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ICMA Australia President Visits Manila

 

ICMA Australia President Derek Maullin, together with his wife, visited Manila on the second week of March 2010. Not so many people know that the Philippines is a country close to his heart because his wife is a Filipina herself, a Cebuana to be more exact.

 Despite the scorching heat of the sun, he still managed to visit many historic places in the capital, which are part of his itinerary, namely Luneta, Intramuros, and Malacañang. He also traveled around the Baclaran area, where he was mobbed by vagrants begging for alms. On his way to the other areas of the metropolitan, he was also shocked to see men taking a leak publicly. His wife told him that such a view is commonplace.

 Although Australian, he yearns for things that are genuinely Filipino. Primarily, he likes eating Filipino food. He also enjoys using the karaoke and “Magic Sing” for singing, which he said are not readily available in Australia. He is also planning to study the Filipino language as well. Even though his stay in the country was short, his wife can say that he truly enjoyed it. As what his wife always says to him, nothing can beat true Filipino hospitality. The other places that they plan to visit before leaving for Australia are the Greenhills Shopping Center and the Makati Central Business District.

 Last March 13, 2010, he gave an inspirational and enlightening speech to the participants, graduates, and members of CMA Philippines. This took place inside the Emerald function room of Crowne Plaza Galleria Manila situated at Ortigas Center. The attendees of the talk gave their full attention to Mr. Maullin as he discussed Predictive Management Accounting, a topic that is barely covered by management accounting courses in most countries, and should actually be given importance especially by management accounting professionals.

 

Quoting Mr. Maullin, he said “Call it Business Forecasting, the point with Predictive Management Accounting is it follows the rules of financial accounting, rather than some different set of constraints. I will not dwell on the detail processes available, other than I have enjoyed developing them extensively during the past 40 years of my own career and can attest to the merit of the exercise.”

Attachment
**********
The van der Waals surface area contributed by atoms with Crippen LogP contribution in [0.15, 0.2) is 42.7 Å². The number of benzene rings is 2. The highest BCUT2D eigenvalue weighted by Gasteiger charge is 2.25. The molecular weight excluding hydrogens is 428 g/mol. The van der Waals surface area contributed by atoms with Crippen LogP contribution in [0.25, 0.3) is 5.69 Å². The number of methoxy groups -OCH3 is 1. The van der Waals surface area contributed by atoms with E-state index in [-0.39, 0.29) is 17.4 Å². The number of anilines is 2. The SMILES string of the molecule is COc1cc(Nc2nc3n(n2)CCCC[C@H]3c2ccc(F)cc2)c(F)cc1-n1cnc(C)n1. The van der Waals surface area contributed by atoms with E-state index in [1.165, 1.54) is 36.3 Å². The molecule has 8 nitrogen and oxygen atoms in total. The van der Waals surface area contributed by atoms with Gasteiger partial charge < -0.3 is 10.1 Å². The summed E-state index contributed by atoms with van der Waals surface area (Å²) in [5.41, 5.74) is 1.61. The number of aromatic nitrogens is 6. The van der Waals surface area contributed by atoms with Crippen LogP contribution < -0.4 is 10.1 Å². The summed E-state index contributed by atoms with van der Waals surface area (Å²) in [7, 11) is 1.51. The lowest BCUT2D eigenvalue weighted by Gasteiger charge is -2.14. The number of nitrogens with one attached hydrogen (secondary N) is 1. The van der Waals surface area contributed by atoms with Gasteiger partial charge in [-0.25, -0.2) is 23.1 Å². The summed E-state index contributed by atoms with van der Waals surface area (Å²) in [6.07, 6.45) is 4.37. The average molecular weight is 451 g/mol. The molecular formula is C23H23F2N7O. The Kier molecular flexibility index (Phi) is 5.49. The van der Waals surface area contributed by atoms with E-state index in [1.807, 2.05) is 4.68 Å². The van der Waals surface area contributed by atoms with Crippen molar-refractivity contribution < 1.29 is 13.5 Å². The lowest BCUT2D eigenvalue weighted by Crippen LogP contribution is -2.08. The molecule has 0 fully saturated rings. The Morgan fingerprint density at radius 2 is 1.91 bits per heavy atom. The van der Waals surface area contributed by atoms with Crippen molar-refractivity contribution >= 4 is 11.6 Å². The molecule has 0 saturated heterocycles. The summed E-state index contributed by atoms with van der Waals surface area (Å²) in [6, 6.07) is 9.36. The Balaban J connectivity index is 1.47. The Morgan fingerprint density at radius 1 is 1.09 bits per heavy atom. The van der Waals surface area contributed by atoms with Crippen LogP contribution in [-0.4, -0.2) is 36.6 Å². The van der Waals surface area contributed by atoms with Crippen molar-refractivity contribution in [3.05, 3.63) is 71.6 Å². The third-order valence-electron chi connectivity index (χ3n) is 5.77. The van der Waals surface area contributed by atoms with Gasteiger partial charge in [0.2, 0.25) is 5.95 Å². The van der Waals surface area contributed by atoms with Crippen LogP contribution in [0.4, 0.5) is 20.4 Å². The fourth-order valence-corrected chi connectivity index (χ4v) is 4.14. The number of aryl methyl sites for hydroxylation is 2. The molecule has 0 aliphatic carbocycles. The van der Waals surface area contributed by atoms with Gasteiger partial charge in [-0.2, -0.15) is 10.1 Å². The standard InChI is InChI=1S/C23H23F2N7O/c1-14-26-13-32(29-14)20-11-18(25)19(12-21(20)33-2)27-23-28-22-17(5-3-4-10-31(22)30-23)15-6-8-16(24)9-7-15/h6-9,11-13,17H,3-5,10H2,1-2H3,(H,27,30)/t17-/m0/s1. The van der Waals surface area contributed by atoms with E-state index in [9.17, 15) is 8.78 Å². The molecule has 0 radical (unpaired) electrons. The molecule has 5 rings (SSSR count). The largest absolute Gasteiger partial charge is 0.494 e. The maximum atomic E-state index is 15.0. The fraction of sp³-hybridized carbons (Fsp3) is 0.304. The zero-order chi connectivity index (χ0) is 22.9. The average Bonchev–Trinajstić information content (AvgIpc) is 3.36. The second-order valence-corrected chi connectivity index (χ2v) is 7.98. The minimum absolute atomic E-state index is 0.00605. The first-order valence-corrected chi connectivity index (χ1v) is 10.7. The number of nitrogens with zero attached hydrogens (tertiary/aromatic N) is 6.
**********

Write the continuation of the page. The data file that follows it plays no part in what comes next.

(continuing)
“The important things to remember:

1. The whole of business, balance sheet and KPI as well as the profit and loss account.

2. The accounting rules apply, not something different.

3. Keep the chart of accounts summarized and simpler than that used in the full detail of compliance work.

4. Learn how to harness the processing power of ODBC, SQLS, and data mining, to produce appropriate data summarized starting point.

5. Expect to go through multiply iterations before you get the formulas and detail balance right.

6. Expect more iterations before you get to work out how to ask sales and production personnel the right questions.

7. Remember as a forecaster you are trying to get a feel for the future, rather than achieve pinpoint accuracy. So accept that if your model is within 10% accurate when you have actual sales and production quantities, that is probably good enough.

8. The real win! Spend your time testing different opportunities and assessing different risks…that is here you will.”

 

“Add the greatest value for yours and everyone else’s efforts. And as a management accountant, that is what you are employed to do…to add values to the business outcomes.”